Custom Controllers For PlayStation 3

[Matlo] worked out a way to use a PS/2 Keyboard and USB mouse with a PlayStation3. The hard work is handled by a Teensy board, which is becoming a popular choice with controller hacks. It interfaces with the keyboard and mouse, translates their input, and sends joystick button commands to the PS3. He is limited to mapping the inputs from a PS3 controller but that is still enough options to work beautifully with first person shooters, especially if you’re used to gaming on a PC instead of a console. If you want to give this one a try, head over to the google code page to download the source code.

22 thoughts on “Custom Controllers For PlayStation 3

  1. That’s pretty neat! Didn’t know the PS3 is less picky about the controllers. Sadly the xbox 360 seems quite protected using the controller authentication. So ugly how xbox users need to solder things to a controller’s board to bypass that check.

  2. @Gert, @anon:
    actually it does “just work”

    “In Snow Leopard, you don’t need to install any special drivers to use a Bluetooth SIXAXIS / Dualshock3 PlayStation 3 pad. Simply connect it with an USB cable, then hold the PS button down for a few seconds. You can then unplug the cable and voilà, the pad is paired (although the 4 red leds will always blink, it works). To turn it off and disconnect, hold the PS button again for a while.”

  3. I’m not familiar with the PS3 (XBox 360 ftw, tyvm) but I know I have a little box which plugs into a PS2(console not keyboard) port and accepts a PS/2 keyboard and mouse. This isn’t the exact model, but it’s similar:

    I used it with a buddy who also had one to dominate Socom CA online. A mouse will always give you much better accuracy and resolution for look movements than a console controller.

  4. There is a device called the XCM XFPS 4.0 Force which allows you to use keyboard and mouse control for PS3 games that require a controller. They are always working on the firmware as it is difficult to get the sensitivty settings proper for all games. This thing is fully adjustable for sensitivity, it would be cool to see how this hacked version compares to the one you can buy that has downloadable pre-optimized firmware. Maybe can get some information on how the xcm device works to improve the DIY version? I really want to get one, but ps3 fw 3.30 bricked my console for the time being.

  5. @M4CGYV3R

    There are three brand of mouse+keyboard ps3 controllers on the market: xfps, fragfx, fragnstein. They all cost about 60$ (but have -for now- some advantages: usb device support, wireless, …). Reviews may be found on youtube (some are not so conclusive).


    The thumbstick position to rotation speed relation may change with the game. I studied it for Farcry2 and CODMW2 (see on my blog). These games have a different behavior, so that I did a firmware for each one.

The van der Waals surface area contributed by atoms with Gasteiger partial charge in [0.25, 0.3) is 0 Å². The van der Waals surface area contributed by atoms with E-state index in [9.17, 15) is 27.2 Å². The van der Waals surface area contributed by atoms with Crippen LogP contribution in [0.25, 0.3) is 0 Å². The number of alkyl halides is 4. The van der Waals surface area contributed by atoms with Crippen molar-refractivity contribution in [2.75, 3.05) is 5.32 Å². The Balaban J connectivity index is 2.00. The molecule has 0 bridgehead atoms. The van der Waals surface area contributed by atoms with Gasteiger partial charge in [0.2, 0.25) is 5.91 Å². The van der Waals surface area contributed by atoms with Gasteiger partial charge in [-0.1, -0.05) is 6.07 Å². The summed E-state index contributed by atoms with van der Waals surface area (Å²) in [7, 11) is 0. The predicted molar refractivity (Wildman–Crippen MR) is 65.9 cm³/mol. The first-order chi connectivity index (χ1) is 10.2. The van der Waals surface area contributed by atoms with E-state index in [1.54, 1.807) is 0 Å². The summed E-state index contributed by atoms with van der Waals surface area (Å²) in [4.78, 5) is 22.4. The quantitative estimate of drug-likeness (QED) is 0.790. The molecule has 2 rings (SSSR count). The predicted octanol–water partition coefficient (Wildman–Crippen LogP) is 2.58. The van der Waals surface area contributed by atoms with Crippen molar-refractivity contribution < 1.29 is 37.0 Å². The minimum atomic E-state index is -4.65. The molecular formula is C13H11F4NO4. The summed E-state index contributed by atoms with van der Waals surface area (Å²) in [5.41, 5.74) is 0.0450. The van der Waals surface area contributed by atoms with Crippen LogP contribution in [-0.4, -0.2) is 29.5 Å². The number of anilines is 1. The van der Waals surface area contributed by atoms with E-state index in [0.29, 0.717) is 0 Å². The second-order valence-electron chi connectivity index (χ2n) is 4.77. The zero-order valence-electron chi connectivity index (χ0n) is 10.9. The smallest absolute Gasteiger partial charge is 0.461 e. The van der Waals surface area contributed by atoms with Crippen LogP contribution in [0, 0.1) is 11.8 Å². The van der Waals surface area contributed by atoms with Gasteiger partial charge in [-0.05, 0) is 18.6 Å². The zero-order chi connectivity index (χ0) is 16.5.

6. Aaaaagh,

    come on console makers, let us use keyboards and mice already.

    You can just make it a game-con only game, and then choose to allow certain key/mouse servers.

    I refuse to play FPS with a controller, refuse refuse. It is stupid and a useless skill. (well at least until Terminator is controlled remotely via console game systems).

    But whatever, I will stick with my driving/adventure games. Anybody else play Katamari? That game is fun.

    Cool hack BTW, wish I could build one myself for the original Xbox, there are 3 commercial boxes, but all have faults, and not one has fully customizable ramps and inputs for strange games like 007 where the sticks axis are swapped between 2 sticks (look X and Y belong on the left stick numb-nut game designers, or at least the SAME stick!!)

  7. I didn’t noticed that solution, although I already went on the XIM website. There is nothing about that on the “About” page of the XIM, so that I thought XIM=for XBox. And the multiple conversions did probably scared me away. Don’t them introduce some latency?

  8. @Matio. (Sorry for the late reply.)

    Possibly, but the Yobo PS2 to PS3 adapter runs at and slightly over 60Hz, which is less than 17ms of lag. And because console games typically run between 30 and 60 frames per second, the delay shouldn’t be noticeable unless it stacks on to the delay of a slow television.

    I don’t know what the delay is for the Cross Battle Adapter, which is required for the XIM2, but it may be decent compared to the 35ms of XCM’s (the same company that markets the CBA) XFPS. The actual numbers have probably been posted in the PS3 section of the XIM360 community forums.

    If you only play on the PS3, the XIM1 is the least costly choice, while having performance that is likely indistinguishable from that of the XIM2. Even though the XIM2 has more extensive customization options, buying one ($190) and a Cross Battle Adapter ($50), is overly expensive if you are not also using the XIM2 on a Xbox 360. By comparison, the XIM1 option costs $40 or $50 to build yourself, and $80 to $90 to buy a pre-constructed model, coupled with a $10 adapter.

  9. The controller can play any game (it emulates all controls of a sixaxis except the PS3 button), but anyone wanting to customize the controls has to modify the sources and rebuild a new firmware.

    The firmwares (for at90usb162=bumble-b and at90usb1286=teensy++) available at are optimized for Call Of Duty Modern Warfare 2.

    You also may be interested into the software emulation version, which does not require specific hardware:

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